What sort of pump are you using, and how often do you pump?
    Coolest thing my big girl said recently: "How can you tell the world is moving when you are standing on it?"
    Coolest thing my little girl sang recently: "I love dat one-two pupples!"

  5. #5
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    Default Re: Is it too late?

    When you talk about "fighting" at the breast, can you describe what he is doing?
    I know my little guy has a tendency to get his hands in the way and early on when I first had to supplement (was using the feeding tube at breast) it was nearly impossible to get him latched and the tube in place if I didn't have his arms swaddled down.
    I'm lucky enough to not necessarily have to hold my breast (small) so I can use both hands/arms for holding, positioning and getting him latched and even then it is sometimes tricky.
    Now I use the Medela SNS so I can tape the tubes in place but it is still tricky to get him latched without him getting a hand full of the tubes and it is hard to get them back out of his grip. I found the football hold seems to work well when trying to keep tubing out of his hands most of the time.

    Try different positions to see if there are others that might work better for you or that he may settle into more easily.

  6. #6
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    Jun 2009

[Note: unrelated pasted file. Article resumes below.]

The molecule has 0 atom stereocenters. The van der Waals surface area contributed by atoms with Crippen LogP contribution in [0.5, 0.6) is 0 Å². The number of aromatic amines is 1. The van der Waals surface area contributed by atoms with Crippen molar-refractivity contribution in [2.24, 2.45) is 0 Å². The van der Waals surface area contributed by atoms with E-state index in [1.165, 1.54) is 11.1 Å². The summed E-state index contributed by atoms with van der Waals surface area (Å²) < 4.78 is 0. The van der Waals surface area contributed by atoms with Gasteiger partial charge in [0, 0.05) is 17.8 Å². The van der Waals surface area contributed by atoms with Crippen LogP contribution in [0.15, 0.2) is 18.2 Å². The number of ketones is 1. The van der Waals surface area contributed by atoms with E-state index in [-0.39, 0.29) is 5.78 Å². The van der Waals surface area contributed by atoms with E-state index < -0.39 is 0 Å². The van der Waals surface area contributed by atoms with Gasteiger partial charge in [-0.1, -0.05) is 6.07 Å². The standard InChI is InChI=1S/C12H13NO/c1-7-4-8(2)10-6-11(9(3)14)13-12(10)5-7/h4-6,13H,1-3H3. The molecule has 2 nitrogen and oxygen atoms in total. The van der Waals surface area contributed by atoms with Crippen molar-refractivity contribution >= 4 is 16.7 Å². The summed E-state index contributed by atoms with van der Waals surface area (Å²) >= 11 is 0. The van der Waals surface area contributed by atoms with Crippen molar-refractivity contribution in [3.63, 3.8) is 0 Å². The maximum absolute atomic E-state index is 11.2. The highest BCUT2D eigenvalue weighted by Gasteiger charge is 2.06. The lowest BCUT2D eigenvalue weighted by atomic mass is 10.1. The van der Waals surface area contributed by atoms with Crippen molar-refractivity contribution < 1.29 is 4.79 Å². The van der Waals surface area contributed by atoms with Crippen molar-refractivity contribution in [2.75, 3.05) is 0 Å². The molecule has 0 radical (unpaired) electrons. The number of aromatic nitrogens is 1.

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    Default Re: Is it too late?

    Like mommal I also wonder how often you are pumping and what kind of pump. Have you tried adding breast compressions or hand expression to your pumping routine? How long do you pump for each time, do you pump both sides at once?

    Also, How often is baby fed, (how many times each day) and how much each time? Is baby given bottles, and if so, are they being given with a slow flow nipples and using paced bottle feeding techniques? Is baby fed on cue or on a schedule? Does baby seek the breast after being fed or at any other time more for comfort? Comfort nursing is often a path to getting baby nursing.

    It takes some babies many weeks or even months to breastfeed. It is certainly not too late. But it will take effort to get baby nursing at the breast. The issue to understand at this point is if there is some physical issue preventing baby from nursing effectively, or is the issue now more one of baby being used to being fed another way.

    It is not that he does not want your breast. Your baby, like all babies, is biologically compelled to nurse. Some babies are unable to nurse effectively and get frustrated, and some have learned to expect to be fed another way. Both of these are usually solvable issues.